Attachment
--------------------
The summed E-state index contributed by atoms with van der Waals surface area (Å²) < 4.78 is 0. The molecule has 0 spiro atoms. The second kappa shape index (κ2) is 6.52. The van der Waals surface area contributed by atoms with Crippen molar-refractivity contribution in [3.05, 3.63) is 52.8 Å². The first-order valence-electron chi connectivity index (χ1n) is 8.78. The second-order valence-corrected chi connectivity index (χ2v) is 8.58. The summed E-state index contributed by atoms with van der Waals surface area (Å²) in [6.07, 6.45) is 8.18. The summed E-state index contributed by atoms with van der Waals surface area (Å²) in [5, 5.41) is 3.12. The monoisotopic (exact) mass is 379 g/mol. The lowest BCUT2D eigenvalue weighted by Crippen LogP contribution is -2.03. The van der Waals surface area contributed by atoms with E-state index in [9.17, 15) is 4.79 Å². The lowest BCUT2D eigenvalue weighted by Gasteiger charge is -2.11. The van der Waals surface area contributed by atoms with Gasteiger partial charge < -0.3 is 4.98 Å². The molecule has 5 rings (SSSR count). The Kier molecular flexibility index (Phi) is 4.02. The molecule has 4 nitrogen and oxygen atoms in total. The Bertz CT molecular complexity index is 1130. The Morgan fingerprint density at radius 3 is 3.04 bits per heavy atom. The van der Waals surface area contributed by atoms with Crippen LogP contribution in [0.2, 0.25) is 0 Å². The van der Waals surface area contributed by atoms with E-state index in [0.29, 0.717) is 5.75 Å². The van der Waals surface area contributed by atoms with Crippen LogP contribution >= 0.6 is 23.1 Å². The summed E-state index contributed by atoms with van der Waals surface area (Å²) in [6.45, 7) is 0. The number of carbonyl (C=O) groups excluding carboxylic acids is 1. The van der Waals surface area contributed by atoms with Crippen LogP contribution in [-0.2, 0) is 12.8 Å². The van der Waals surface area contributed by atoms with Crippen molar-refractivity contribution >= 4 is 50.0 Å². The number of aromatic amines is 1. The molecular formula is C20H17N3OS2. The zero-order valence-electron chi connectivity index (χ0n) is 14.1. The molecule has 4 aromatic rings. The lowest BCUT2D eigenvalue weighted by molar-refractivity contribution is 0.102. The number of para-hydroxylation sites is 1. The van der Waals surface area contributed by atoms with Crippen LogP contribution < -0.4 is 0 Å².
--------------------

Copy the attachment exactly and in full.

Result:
The summed E-state index contributed by atoms with van der Waals surface area (Å²) < 4.78 is 0. The molecule has 0 spiro atoms. The second kappa shape index (κ2) is 6.52. The van der Waals surface area contributed by atoms with Crippen molar-refractivity contribution in [3.05, 3.63) is 52.8 Å². The first-order valence-electron chi connectivity index (χ1n) is 8.78. The second-order valence-corrected chi connectivity index (χ2v) is 8.58. The summed E-state index contributed by atoms with van der Waals surface area (Å²) in [6.07, 6.45) is 8.18. The summed E-state index contributed by atoms with van der Waals surface area (Å²) in [5, 5.41) is 3.12. The monoisotopic (exact) mass is 379 g/mol. The lowest BCUT2D eigenvalue weighted by Crippen LogP contribution is -2.03. The van der Waals surface area contributed by atoms with E-state index in [9.17, 15) is 4.79 Å². The lowest BCUT2D eigenvalue weighted by Gasteiger charge is -2.11. The van der Waals surface area contributed by atoms with Gasteiger partial charge < -0.3 is 4.98 Å². The molecule has 5 rings (SSSR count). The Kier molecular flexibility index (Phi) is 4.02. The molecule has 4 nitrogen and oxygen atoms in total. The Bertz CT molecular complexity index is 1130. The Morgan fingerprint density at radius 3 is 3.04 bits per heavy atom. The van der Waals surface area contributed by atoms with Crippen LogP contribution in [0.2, 0.25) is 0 Å². The van der Waals surface area contributed by atoms with E-state index in [0.29, 0.717) is 5.75 Å². The van der Waals surface area contributed by atoms with Crippen LogP contribution >= 0.6 is 23.1 Å². The summed E-state index contributed by atoms with van der Waals surface area (Å²) in [6.45, 7) is 0. The number of carbonyl (C=O) groups excluding carboxylic acids is 1. The van der Waals surface area contributed by atoms with Crippen LogP contribution in [-0.2, 0) is 12.8 Å². The van der Waals surface area contributed by atoms with Crippen molar-refractivity contribution >= 4 is 50.0 Å². The number of aromatic amines is 1. The molecular formula is C20H17N3OS2. The zero-order valence-electron chi connectivity index (χ0n) is 14.1. The molecule has 4 aromatic rings. The lowest BCUT2D eigenvalue weighted by molar-refractivity contribution is 0.102. The number of para-hydroxylation sites is 1. The van der Waals surface area contributed by atoms with Crippen LogP contribution < -0.4 is 0 Å².